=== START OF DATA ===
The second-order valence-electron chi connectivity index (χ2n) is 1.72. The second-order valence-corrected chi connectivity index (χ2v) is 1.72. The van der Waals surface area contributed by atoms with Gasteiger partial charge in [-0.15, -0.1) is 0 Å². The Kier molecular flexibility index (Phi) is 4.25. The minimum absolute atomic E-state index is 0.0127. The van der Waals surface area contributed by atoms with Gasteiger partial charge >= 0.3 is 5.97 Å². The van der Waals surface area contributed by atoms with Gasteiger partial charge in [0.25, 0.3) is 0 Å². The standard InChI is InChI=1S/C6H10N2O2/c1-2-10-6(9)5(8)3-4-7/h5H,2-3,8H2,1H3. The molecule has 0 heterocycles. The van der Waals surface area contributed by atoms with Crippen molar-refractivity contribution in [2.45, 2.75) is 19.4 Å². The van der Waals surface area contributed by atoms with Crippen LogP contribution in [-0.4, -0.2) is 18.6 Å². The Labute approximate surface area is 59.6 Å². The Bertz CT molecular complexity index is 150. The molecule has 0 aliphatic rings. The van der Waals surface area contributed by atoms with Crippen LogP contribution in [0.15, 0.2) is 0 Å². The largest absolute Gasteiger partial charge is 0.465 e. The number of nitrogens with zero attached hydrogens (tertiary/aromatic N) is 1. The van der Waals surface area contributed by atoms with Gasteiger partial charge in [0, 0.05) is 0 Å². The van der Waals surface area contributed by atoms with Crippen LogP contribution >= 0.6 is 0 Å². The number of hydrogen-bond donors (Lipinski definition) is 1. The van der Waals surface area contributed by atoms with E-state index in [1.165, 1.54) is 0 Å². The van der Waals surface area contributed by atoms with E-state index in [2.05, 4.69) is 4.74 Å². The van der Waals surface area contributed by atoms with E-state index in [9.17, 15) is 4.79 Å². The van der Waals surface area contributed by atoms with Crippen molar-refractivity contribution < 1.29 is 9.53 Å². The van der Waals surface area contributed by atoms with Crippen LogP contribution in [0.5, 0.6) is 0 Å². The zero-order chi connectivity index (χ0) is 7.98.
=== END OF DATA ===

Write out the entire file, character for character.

The second-order valence-electron chi connectivity index (χ2n) is 1.72. The second-order valence-corrected chi connectivity index (χ2v) is 1.72. The van der Waals surface area contributed by atoms with Gasteiger partial charge in [-0.15, -0.1) is 0 Å². The Kier molecular flexibility index (Phi) is 4.25. The minimum absolute atomic E-state index is 0.0127. The van der Waals surface area contributed by atoms with Gasteiger partial charge >= 0.3 is 5.97 Å². The van der Waals surface area contributed by atoms with Gasteiger partial charge in [0.25, 0.3) is 0 Å². The standard InChI is InChI=1S/C6H10N2O2/c1-2-10-6(9)5(8)3-4-7/h5H,2-3,8H2,1H3. The molecule has 0 heterocycles. The van der Waals surface area contributed by atoms with Crippen molar-refractivity contribution in [2.45, 2.75) is 19.4 Å². The van der Waals surface area contributed by atoms with Crippen LogP contribution in [-0.4, -0.2) is 18.6 Å². The Labute approximate surface area is 59.6 Å². The Bertz CT molecular complexity index is 150. The molecule has 0 aliphatic rings. The van der Waals surface area contributed by atoms with Crippen LogP contribution in [0.15, 0.2) is 0 Å². The largest absolute Gasteiger partial charge is 0.465 e. The number of nitrogens with zero attached hydrogens (tertiary/aromatic N) is 1. The van der Waals surface area contributed by atoms with Gasteiger partial charge in [0, 0.05) is 0 Å². The van der Waals surface area contributed by atoms with Crippen LogP contribution >= 0.6 is 0 Å². The number of hydrogen-bond donors (Lipinski definition) is 1. The van der Waals surface area contributed by atoms with E-state index in [1.165, 1.54) is 0 Å². The van der Waals surface area contributed by atoms with E-state index in [2.05, 4.69) is 4.74 Å². The van der Waals surface area contributed by atoms with E-state index in [9.17, 15) is 4.79 Å². The van der Waals surface area contributed by atoms with Crippen molar-refractivity contribution < 1.29 is 9.53 Å². The van der Waals surface area contributed by atoms with Crippen LogP contribution in [0.5, 0.6) is 0 Å². The zero-order chi connectivity index (χ0) is 7.98.